Times have changed and that’s a good thing. But there is, of course, a side effect of the Overton Window. When it moves, and some radical ideas become mainstream, new radical ideas will crop up to take their place. You can always go further to the left. You can always go further to the right. To assume differently is to assume limitations on the human imagination, and that would be an unwarranted assumption.
So, now that we can talk freely about raising the minimum wage, and Universal Health Care, some people are starting to talk about a UBI (universal basic wage…basically, just give everybody a lot of money) and a cap on wealth accumulation.
That idea backfired on George McGovern badly, but maybe it’s time it was revisited. First of all, if you have a 70%, 90%, or even 100% tax on people who are making above x income, it’s not punitive. In fact, it’s really very easy to avoid. The person who is making such a huge amount of money that they could be in that tax bracket just has to re-invest some of that money before tax time – maybe hire a construction crew and flip a few -or a few hundred – houses; maybe open up a new plant or hire some people; maybe drop a shitload of money on advertising; or maybe donate a bunch to some university which is coincidentally doing research which could benefit your firm in future. In any event, you will continue to make money hand over fist, and the economy will keep chugging along.
One of the big problems of trickle down economic has always been that it lacked a mechanism to encourage that money to start trickling down. A 100% tax would have that money trickling down like Niagara Falls.
Researchers think they may have found Amelia Earhart’s plane, on the bottom of the ocean but not far away from an island, and that will be very interesting news if it proves true, but not for long. Beyond saying “We’ve found Amelia Earhart’s plane, and she died in 1937. She did not survive and live for decades on a desert island, and she was not a prisoner of the Japanese, and she was not abducted by aliens,” there’s not much else to add.
But, you can guarantee that somebody, somewhere, will say “This news is timed to distract from (whatever the larger scandal du jour is that day). Today, someone was saying that the the Northam scandal (Republican Governor of Virginia, and photos from his High School Yearbook have surfaced, with him posing in blackface) is timed to distract and take attention away from Tulsi Gabbard’s campaign launch.
It’s become a popular thing to say lately, and, of course, sometimes it might be true. It’s a hard to believe it was a coincidence that the attacks of September 11th, 2001, came one day after Donald Rumsfeld said the Pentagon had just sort of misplaced one trillion dollars. But to believe it was a deliberated distraction would mean that Rumsfeld knew about it in adva… oh, wait, that fits.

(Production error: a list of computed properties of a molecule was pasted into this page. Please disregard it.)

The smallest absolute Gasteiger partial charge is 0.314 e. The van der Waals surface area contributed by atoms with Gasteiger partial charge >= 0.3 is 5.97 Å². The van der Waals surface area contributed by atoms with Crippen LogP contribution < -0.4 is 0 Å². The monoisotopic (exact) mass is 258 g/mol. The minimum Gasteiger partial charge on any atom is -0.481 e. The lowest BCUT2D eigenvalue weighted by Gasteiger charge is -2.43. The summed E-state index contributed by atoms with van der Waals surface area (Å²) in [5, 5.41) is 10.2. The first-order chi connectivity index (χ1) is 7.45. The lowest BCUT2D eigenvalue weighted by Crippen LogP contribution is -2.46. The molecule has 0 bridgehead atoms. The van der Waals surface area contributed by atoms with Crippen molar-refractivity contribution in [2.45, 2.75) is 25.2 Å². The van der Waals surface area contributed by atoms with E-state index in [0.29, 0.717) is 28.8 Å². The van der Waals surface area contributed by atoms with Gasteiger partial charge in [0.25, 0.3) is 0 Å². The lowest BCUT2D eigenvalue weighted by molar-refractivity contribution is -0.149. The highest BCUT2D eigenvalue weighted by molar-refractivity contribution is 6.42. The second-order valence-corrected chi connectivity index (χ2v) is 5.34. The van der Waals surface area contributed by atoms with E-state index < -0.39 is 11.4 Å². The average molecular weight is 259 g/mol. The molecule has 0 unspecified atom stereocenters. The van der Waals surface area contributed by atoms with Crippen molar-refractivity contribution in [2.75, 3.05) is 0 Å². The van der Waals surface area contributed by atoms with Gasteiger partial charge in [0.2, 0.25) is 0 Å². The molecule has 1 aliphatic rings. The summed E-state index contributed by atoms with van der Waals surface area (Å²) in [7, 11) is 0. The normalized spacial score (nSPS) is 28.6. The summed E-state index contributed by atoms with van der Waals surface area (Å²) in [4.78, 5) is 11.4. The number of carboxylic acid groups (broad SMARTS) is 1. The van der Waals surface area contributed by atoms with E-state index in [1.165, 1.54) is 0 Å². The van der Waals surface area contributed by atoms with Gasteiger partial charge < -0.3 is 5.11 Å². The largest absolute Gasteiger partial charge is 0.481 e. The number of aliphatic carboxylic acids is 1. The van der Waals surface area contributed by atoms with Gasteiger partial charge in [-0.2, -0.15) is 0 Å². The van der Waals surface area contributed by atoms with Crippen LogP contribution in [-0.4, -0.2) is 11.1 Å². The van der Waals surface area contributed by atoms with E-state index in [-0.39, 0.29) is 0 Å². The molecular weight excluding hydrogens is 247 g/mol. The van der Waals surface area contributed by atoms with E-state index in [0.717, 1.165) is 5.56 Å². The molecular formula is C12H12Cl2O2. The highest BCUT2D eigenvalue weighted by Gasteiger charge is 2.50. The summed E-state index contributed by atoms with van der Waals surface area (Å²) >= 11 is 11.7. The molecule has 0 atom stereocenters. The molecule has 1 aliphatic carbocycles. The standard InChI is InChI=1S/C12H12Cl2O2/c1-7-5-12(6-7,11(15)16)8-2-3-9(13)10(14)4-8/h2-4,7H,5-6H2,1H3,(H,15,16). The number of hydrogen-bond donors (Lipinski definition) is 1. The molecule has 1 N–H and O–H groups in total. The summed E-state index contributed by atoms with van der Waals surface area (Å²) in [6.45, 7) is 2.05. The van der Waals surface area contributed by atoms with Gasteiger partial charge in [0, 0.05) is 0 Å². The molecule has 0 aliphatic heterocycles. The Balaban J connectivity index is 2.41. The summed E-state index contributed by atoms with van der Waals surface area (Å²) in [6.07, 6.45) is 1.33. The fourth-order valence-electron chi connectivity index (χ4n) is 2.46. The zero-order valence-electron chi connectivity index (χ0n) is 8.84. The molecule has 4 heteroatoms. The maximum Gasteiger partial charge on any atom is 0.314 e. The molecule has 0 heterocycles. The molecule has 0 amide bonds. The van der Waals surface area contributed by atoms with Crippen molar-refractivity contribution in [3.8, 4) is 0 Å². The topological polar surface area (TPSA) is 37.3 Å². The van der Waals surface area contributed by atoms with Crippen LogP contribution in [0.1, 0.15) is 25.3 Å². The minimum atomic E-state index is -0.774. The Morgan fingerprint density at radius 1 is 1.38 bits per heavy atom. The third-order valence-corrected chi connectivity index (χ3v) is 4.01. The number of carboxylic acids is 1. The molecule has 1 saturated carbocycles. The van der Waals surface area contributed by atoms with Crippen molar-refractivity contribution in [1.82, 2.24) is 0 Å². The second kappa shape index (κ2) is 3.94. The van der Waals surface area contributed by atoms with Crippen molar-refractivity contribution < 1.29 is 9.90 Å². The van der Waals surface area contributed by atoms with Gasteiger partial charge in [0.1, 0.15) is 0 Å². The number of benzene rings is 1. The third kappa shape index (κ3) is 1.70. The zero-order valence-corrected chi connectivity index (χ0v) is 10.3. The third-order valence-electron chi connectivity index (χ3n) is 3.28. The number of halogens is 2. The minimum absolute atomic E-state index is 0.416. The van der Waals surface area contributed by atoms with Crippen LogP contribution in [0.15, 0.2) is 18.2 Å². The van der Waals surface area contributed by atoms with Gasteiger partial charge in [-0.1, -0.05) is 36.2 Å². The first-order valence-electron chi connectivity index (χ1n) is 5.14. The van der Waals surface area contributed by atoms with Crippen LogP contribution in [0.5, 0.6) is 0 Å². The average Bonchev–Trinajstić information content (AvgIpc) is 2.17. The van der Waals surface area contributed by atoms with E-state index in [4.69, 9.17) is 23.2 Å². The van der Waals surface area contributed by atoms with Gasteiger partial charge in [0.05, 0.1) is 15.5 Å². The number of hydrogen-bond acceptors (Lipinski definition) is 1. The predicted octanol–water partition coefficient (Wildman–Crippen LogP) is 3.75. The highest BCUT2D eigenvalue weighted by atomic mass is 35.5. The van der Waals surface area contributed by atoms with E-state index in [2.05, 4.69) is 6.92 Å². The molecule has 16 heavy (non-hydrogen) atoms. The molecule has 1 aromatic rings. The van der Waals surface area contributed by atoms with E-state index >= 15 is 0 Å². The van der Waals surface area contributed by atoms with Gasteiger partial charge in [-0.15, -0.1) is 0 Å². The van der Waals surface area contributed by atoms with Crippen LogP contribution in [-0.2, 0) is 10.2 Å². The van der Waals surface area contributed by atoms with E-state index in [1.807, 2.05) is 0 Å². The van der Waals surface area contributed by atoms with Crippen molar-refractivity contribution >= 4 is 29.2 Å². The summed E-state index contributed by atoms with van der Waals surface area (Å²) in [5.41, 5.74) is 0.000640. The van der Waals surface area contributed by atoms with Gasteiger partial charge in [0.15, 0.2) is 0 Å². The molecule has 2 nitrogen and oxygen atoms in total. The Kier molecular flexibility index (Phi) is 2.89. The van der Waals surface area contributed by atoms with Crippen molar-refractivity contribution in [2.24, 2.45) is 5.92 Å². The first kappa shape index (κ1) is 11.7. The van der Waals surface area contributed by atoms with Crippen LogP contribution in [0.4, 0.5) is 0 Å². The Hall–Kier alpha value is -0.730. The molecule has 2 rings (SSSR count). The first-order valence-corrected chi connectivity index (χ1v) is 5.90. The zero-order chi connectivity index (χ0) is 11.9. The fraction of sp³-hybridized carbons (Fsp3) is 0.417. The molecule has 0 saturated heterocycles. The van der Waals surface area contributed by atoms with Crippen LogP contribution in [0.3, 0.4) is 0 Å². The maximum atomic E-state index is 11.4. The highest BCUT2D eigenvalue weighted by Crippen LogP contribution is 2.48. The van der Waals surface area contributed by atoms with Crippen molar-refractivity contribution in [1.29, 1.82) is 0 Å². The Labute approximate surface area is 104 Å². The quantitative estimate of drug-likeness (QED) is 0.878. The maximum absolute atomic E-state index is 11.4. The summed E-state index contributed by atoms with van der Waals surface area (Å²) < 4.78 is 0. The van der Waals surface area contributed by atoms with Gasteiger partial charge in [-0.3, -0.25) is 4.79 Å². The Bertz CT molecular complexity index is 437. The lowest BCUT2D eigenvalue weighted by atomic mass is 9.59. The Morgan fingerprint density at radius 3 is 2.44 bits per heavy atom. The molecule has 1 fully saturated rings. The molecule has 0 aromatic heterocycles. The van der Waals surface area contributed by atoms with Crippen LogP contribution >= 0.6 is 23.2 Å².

Still, I think in the vast majority of cases it’s just that there are so many things happening, all around the world, all the time, that of course each event is going to distract a bit from all the others. Yesterday, lots of people were watching the Super Bowl. Others were more interested in the fact that the U.S. has moved troops to Colombia, near the border with Venezuela.
People are often nostalgic about the old days (which are, by definition, the only days one can be nostalgic about) when we only had 3 TV channels and everybody got the same version of the news. Well, thank goodness that’s over. It made it much easier for the state to control the narrative.
Now, we have lots of sources, and many more stories are making it into the mix, because everybody’s reporting on the things they are interested in, and lots of people have cameras, and there are lots of cameras that are just constantly turned on, dash cams, body cams, security cameras, and so on. We need filters, for sure, or we’ll all go nuts, but the glut of information is basically a good thing. It is confusing, it is loud, and it is the sound of freedom.
I love Tulsi Gabbard. She talks calmly and rationally about the issues and, of course, is for most of the same issues I am. Definitely on the big ones.
On most issues she is, like me, right in line with Bernie Sanders. Medicare for All, of course, one of his signature issues, and a Green New Deal, which Bernie just called ‘transitioning to a green economy,’ so we can all thank Alexandria Ocasio Cortez for that new, and much catchier name. Tulsi cares enough about ending private prisons and legalizing marijuana that she mentioned them in her official campaign launching speech. That certainly differentiates her from Kamala Harris, who just loves private prisons to bits.